My best guess is that:

  • because Google equates the SE profile and the personal site, and
  • because Google equates the personal site and the Google+ profile,
  • therefore, the mistaken-byline link to the SE profile implies authorship by the owner of the Google+ profile

This might work just as well without the intermediary personal-website step, if the user has reciprocal links directly between their SE profile and Google+ page:

Protection banner -> SE profile <--> Google+ profile

Ultimately, it seems this comes down to Google misreading the "protected by [name]" as an authorship byline, which is obviously Google's fault, but might be within Stack Exchange's power to fix, with the proper application of SEO magic..

  • 2
    I read that as "John Code" – Cole Johnson Aug 13 '13 at 1:59
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    Pretty sure Conde does not have a stackexchange.com email address nor would it really matter here since the first two points satisfy – random Aug 13 '13 at 2:04
  • Sounds more like a Feature Request to me, no? Not actually a bug with SO/SE... – Joe Aug 13 '13 at 13:48
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    @Joe Well, the current behavior is a bug, but the question is on whose side and whether it's easier for SE to fix that or just have Google tweak their algorithm. – slhck Aug 13 '13 at 13:50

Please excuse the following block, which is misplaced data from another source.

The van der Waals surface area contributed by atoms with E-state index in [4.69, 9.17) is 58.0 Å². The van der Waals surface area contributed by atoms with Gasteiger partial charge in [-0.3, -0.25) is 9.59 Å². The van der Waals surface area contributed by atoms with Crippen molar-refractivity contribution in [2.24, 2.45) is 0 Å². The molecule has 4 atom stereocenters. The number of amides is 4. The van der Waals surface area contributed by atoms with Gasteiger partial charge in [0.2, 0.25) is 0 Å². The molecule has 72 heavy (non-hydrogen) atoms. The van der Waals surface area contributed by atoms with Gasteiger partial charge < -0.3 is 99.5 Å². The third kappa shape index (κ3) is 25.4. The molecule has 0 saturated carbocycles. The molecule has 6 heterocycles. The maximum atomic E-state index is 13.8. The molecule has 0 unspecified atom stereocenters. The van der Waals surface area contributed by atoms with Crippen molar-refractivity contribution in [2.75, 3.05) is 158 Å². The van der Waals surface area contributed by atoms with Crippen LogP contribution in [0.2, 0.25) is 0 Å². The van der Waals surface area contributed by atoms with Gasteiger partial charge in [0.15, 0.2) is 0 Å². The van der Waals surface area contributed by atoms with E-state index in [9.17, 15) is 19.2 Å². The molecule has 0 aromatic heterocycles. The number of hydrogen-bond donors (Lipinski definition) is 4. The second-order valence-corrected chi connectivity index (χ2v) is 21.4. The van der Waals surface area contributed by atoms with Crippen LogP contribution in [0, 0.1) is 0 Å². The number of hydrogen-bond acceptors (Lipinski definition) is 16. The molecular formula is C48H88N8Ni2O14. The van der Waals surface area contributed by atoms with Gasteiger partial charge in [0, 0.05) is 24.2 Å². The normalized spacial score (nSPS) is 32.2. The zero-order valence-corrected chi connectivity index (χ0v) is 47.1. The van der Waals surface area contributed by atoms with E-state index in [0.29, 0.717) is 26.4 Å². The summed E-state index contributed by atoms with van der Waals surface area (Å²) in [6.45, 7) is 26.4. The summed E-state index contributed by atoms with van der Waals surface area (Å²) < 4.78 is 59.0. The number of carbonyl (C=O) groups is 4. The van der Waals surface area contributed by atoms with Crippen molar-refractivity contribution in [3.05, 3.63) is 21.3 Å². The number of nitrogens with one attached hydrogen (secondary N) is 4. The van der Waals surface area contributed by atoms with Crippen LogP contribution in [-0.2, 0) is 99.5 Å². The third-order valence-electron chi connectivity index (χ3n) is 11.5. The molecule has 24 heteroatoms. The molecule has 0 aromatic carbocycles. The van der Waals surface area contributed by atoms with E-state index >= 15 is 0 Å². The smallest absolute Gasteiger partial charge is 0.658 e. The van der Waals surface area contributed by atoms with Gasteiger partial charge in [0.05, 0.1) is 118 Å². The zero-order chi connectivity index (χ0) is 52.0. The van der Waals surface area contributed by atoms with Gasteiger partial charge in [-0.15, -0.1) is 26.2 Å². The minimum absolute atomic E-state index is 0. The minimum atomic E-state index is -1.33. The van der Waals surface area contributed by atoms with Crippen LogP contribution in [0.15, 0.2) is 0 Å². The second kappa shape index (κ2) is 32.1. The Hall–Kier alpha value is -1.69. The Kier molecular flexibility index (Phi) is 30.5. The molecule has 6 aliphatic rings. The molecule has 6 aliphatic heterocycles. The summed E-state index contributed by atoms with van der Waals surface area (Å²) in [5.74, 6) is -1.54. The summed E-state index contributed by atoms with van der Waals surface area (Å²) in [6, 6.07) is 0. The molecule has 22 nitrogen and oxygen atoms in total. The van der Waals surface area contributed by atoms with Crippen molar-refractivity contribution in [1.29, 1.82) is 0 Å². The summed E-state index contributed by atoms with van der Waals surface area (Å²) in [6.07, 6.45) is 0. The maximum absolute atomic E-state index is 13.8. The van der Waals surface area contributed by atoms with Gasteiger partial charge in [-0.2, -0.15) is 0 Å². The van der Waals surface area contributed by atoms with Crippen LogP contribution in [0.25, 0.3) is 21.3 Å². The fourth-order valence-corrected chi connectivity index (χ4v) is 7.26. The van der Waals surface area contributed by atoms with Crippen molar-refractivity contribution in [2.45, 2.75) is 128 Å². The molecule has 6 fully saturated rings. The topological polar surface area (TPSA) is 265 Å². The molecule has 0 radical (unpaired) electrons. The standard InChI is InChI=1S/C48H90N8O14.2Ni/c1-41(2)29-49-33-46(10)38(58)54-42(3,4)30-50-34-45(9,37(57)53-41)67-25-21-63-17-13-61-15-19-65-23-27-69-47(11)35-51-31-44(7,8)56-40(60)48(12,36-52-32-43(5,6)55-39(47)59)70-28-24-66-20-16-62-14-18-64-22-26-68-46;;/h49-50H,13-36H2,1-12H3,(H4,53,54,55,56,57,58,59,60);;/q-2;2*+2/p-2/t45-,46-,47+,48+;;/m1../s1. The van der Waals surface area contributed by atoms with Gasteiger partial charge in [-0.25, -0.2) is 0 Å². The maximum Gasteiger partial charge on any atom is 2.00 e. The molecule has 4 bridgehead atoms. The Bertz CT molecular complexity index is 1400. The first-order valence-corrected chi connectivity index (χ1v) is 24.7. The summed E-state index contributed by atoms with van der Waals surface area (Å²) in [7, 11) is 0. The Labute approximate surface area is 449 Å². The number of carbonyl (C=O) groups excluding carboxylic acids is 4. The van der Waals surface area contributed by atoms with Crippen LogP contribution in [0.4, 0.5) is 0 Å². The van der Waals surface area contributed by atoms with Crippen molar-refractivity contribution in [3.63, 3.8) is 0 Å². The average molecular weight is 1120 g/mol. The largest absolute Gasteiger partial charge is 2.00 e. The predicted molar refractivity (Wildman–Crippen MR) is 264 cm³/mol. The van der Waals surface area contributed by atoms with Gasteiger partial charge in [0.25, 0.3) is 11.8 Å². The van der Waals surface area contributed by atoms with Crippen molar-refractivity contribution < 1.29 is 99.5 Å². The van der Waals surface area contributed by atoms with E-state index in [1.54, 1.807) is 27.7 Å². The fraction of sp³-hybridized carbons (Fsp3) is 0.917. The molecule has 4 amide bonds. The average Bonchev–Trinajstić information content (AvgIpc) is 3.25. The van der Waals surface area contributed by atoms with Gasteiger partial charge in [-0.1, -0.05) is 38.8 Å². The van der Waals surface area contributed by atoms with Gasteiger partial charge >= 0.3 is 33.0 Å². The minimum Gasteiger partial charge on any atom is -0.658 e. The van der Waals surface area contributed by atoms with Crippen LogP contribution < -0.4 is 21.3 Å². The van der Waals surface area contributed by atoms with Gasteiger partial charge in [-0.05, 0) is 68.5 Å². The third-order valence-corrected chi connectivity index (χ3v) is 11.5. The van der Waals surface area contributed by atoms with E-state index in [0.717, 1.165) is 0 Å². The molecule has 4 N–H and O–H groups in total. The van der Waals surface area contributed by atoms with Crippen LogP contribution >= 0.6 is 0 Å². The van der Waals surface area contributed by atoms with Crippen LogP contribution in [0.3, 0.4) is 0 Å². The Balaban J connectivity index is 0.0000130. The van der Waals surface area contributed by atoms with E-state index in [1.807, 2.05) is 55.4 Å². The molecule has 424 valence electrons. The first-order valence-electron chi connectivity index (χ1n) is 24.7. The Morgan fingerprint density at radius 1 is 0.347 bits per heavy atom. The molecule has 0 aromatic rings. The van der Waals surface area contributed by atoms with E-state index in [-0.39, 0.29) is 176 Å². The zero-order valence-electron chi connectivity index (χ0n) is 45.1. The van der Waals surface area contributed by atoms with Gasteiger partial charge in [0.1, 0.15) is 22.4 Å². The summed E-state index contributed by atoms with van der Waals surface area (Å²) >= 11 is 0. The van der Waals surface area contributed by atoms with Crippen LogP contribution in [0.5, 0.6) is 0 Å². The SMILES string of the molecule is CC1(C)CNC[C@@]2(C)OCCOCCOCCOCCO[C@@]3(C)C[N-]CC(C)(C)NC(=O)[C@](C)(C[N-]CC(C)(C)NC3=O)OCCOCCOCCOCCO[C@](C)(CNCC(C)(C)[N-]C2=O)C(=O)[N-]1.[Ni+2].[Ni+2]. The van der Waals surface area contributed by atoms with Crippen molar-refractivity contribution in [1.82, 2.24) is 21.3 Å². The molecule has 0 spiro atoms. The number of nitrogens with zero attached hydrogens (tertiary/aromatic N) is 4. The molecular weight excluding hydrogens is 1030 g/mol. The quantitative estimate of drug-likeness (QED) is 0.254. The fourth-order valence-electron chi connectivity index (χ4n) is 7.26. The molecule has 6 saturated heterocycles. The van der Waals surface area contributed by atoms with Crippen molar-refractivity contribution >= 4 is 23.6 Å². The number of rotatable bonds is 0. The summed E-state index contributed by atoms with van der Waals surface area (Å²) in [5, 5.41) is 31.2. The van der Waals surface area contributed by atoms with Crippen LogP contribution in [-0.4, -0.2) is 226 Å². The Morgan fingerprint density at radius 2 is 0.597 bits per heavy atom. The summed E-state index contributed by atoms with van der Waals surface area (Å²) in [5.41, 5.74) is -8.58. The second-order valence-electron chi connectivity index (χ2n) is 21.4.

• Its a bug somewhere, possibly not an SO side bug though – Richard Tingle Aug 13 '13 at 13:51
  • Right, but 'bug' here is for reporting bugs with SO/SE - this isn't something SO/SE is doing particularly wrong, it's something google does that has an unintended effect. Hence 'feature request' since you're really asking for SO/SE folks to make a feature change (ie, SEO change). – Joe Aug 13 '13 at 13:57
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    @Joe I certainly see what you're saying, and I agree it's very much a borderline case. I'd invite a mod (or a developer who might one day work on fixing this behavior) to re-tag as necessary. – apsillers Aug 13 '13 at 14:01
  • I reported this on Webmasters Meta, too: Google displays wrong author info in search results – unor Oct 2 '13 at 12:57
  • Everything is already here on Meta. I just discovered this for a different search term and was about to post this as a "bug", only to realize it had already been posted. I +1'd this, but I'm not sure what kind of answer are you looking for? – Amal Murali Jan 28 '14 at 13:34
  • Would rel="nofollow" on the profile link in the protect and close notice boxes help Google distinguish a post's author from its moderator? – Damian Yerrick Nov 8 '14 at 16:37
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We have just deployed a set of schema.org QAPage compatibility updates across the network to better inform Google (and anyone crawling us really) of what's what, who's who, etc. This includes clearly indicating the author's name.

This should be a behavior that doesn't repeat with their current crawler setup and the information we're being explicit about.